“You could get a large judgment that you can’t recover on, so these situations do create significant situations for landlords and could have a significant impact on their incomes,” Johnson said. “I think most landlords, on the front end, try to protect themselves by making sure that they’re not too much at risk with a single industry or a single tenant.”

An evolving industry

WeWork’s grand entry set the stage for other providers. And many of those spaces are likely not going anywhere, no matter WeWork’s fate. They just may operate a bit differently.

The industry has since spawned all sorts of niche players, including coworking brands catering to women, blue chip companies, and even suburbanites. That gets lost sometimes when people just focus on WeWork, said Mark Gilbreath, CEO of online flexible workspace LiquidSpace and president of the Global Workspace Association.

“There’s an underlying truth that, to some observers, may be precluded by the WeWork story, which is the story of one particular user in the larger flexible space market,” Gilbreath said. “There are thousands of operators that are delivering similar truths, similar value to the market.”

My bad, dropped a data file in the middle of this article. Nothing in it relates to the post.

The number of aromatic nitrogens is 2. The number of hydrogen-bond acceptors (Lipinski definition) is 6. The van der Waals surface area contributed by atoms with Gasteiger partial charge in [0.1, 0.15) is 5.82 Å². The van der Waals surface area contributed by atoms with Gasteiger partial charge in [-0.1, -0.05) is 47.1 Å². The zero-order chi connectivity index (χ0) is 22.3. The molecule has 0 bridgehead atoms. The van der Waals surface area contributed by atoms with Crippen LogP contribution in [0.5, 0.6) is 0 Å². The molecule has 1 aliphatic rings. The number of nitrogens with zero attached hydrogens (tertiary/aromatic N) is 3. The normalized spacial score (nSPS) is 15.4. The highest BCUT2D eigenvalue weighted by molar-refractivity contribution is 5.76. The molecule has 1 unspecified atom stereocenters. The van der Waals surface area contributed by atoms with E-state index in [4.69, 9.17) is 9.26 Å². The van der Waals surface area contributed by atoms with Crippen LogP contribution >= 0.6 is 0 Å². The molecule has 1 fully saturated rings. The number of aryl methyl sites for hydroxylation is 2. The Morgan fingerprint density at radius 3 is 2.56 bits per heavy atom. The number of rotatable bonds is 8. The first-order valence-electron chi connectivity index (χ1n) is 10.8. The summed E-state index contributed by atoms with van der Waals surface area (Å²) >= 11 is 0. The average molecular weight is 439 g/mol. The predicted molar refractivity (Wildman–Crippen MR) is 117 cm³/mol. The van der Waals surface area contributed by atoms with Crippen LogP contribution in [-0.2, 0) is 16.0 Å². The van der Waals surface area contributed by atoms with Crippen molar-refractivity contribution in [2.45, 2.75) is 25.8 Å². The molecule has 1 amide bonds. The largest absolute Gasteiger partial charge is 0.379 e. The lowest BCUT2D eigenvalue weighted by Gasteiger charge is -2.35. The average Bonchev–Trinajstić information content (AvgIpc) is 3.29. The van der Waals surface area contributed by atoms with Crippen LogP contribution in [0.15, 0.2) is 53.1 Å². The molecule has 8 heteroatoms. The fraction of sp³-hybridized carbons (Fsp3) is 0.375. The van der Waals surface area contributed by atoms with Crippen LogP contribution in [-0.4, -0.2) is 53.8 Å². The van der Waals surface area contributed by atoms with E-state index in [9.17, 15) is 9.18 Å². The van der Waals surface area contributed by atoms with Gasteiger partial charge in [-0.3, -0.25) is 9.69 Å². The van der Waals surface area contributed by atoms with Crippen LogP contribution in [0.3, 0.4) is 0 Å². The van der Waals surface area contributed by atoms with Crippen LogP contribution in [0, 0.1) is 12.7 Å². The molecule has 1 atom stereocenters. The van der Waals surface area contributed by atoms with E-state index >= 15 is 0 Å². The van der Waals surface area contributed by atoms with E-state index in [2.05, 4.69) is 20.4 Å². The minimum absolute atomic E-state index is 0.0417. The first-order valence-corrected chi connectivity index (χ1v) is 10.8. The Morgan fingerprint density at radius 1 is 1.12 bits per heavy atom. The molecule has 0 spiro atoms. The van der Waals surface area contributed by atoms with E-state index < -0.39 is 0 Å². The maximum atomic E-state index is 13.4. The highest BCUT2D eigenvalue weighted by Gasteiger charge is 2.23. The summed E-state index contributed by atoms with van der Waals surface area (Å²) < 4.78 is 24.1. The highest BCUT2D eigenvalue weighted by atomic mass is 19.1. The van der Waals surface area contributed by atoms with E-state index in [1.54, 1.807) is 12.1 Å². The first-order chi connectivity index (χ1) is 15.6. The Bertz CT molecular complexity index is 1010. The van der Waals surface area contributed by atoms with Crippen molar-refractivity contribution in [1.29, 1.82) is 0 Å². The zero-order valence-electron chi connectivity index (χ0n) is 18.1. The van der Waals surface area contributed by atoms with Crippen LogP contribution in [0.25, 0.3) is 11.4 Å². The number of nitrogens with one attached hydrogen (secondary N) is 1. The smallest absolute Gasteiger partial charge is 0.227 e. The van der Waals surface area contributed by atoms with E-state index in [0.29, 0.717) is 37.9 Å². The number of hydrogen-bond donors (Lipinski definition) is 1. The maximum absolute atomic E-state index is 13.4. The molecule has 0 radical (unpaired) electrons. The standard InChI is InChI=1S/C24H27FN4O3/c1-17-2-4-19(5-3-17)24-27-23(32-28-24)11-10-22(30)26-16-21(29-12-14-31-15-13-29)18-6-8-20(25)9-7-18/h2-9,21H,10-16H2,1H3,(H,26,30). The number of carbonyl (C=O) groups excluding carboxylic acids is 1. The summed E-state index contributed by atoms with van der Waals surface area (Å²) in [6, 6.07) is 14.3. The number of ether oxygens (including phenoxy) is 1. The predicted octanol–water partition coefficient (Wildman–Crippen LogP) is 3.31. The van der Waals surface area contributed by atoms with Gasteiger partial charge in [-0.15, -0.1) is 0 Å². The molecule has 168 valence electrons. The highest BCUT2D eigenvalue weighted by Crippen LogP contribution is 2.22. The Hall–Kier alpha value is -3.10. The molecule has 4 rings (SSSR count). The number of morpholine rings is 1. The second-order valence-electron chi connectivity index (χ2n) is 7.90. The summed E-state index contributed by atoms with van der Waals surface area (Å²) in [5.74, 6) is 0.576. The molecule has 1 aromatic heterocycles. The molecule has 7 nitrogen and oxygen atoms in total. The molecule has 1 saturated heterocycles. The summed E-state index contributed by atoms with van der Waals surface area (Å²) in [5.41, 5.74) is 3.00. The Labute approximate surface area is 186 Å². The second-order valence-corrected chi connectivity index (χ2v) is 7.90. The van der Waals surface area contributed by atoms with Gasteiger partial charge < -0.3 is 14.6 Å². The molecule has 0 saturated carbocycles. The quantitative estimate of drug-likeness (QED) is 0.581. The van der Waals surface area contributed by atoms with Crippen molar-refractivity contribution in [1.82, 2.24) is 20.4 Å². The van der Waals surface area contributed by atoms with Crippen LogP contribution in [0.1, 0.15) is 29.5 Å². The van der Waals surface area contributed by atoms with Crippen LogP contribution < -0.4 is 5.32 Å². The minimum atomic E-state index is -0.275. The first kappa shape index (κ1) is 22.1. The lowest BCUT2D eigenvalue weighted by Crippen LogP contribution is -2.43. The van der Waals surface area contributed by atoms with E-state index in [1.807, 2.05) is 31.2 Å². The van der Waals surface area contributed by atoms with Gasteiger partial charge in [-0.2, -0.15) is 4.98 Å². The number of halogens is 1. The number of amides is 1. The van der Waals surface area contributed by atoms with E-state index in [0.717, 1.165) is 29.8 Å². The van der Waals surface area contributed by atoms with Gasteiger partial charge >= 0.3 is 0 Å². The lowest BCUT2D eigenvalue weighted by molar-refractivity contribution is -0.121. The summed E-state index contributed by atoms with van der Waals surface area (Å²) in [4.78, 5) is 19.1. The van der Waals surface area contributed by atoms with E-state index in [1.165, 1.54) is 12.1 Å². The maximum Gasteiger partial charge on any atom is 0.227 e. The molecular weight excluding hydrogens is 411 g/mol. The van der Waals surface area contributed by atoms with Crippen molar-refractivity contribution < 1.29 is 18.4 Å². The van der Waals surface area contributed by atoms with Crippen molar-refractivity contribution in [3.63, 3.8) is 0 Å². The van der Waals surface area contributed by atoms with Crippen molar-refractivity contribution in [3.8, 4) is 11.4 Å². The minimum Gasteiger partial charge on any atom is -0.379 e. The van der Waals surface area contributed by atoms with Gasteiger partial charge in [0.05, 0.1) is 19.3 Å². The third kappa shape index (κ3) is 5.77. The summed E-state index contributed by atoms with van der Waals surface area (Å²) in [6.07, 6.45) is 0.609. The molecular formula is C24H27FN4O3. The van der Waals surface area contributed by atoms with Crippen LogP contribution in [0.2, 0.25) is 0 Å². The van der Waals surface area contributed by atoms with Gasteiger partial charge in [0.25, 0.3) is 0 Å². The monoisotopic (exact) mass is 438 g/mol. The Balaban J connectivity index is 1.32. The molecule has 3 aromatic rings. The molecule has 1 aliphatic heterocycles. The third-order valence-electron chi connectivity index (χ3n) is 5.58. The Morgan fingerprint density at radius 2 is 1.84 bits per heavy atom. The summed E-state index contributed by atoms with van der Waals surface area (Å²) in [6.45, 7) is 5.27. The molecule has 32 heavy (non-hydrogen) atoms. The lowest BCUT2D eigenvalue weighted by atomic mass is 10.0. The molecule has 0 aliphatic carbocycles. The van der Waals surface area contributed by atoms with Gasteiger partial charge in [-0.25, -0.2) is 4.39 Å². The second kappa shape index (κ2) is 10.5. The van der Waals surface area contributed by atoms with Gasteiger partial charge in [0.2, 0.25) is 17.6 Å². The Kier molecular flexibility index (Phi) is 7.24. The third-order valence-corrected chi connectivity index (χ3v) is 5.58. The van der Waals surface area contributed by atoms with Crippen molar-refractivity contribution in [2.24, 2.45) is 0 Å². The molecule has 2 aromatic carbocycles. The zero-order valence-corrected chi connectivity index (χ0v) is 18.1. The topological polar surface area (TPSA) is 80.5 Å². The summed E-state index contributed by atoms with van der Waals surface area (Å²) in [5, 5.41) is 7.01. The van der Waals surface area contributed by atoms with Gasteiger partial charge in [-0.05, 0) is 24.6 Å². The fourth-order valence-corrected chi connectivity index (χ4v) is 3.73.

While WeWork grew by leaps and bounds, many of its competitors have opted for more of a slow-growth method. Among them is Carr Workplaces, a coworking brand founded in 2003 by real estate developer Oliver T. Carr Jr., the father of Carr Properties’ current chief executive. The business — part of the larger Carr Cos., which also operates Carr Hospitality and Carr City Centers but is separate from Carr Properties — has nearly 30 locations across the U.S., and 18 in the region.

The business has survived, and built a loyal base, by staying small and nimble, said Austin Flajser, president of Carr Workplaces and president and CEO of Carr Cos. The company’s sweet spot is a third of the average size of a WeWork location.

“We’re very much in growth mode,” he said. “We’re going to do it wisely, not just opening locations with landlords on every corner.”